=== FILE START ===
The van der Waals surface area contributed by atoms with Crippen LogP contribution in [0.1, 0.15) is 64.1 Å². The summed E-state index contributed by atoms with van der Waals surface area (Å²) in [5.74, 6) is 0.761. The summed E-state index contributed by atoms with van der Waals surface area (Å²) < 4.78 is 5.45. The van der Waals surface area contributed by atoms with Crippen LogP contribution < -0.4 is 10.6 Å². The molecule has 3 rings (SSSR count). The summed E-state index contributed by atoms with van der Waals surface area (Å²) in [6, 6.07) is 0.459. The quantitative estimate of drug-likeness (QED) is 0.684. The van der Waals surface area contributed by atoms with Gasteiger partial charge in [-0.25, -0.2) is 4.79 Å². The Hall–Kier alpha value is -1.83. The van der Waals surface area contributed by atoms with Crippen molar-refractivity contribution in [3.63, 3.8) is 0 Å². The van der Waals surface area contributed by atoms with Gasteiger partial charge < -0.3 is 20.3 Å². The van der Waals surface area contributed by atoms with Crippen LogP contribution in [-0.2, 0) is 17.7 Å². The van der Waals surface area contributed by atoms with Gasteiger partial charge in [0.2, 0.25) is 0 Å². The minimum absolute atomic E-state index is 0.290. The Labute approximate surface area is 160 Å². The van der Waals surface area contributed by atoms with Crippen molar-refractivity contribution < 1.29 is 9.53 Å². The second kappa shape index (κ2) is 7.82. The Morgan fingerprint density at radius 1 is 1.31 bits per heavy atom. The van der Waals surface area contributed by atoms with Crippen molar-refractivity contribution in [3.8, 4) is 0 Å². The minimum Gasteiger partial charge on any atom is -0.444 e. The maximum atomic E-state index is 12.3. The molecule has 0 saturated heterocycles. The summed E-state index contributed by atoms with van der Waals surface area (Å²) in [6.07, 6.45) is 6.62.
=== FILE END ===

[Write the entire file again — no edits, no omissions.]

The van der Waals surface area contributed by atoms with Crippen LogP contribution in [0.1, 0.15) is 64.1 Å². The summed E-state index contributed by atoms with van der Waals surface area (Å²) in [5.74, 6) is 0.761. The summed E-state index contributed by atoms with van der Waals surface area (Å²) < 4.78 is 5.45. The van der Waals surface area contributed by atoms with Crippen LogP contribution < -0.4 is 10.6 Å². The molecule has 3 rings (SSSR count). The summed E-state index contributed by atoms with van der Waals surface area (Å²) in [6, 6.07) is 0.459. The quantitative estimate of drug-likeness (QED) is 0.684. The van der Waals surface area contributed by atoms with Gasteiger partial charge in [-0.25, -0.2) is 4.79 Å². The Hall–Kier alpha value is -1.83. The van der Waals surface area contributed by atoms with Crippen molar-refractivity contribution in [3.63, 3.8) is 0 Å². The van der Waals surface area contributed by atoms with Gasteiger partial charge < -0.3 is 20.3 Å². The van der Waals surface area contributed by atoms with Crippen LogP contribution in [-0.2, 0) is 17.7 Å². The van der Waals surface area contributed by atoms with Gasteiger partial charge in [0.2, 0.25) is 0 Å². The minimum absolute atomic E-state index is 0.290. The Labute approximate surface area is 160 Å². The van der Waals surface area contributed by atoms with Crippen molar-refractivity contribution < 1.29 is 9.53 Å². The second kappa shape index (κ2) is 7.82. The Morgan fingerprint density at radius 1 is 1.31 bits per heavy atom. The van der Waals surface area contributed by atoms with Crippen molar-refractivity contribution in [3.8, 4) is 0 Å². The minimum Gasteiger partial charge on any atom is -0.444 e. The maximum atomic E-state index is 12.3. The molecule has 0 saturated heterocycles. The summed E-state index contributed by atoms with van der Waals surface area (Å²) in [6.07, 6.45) is 6.62.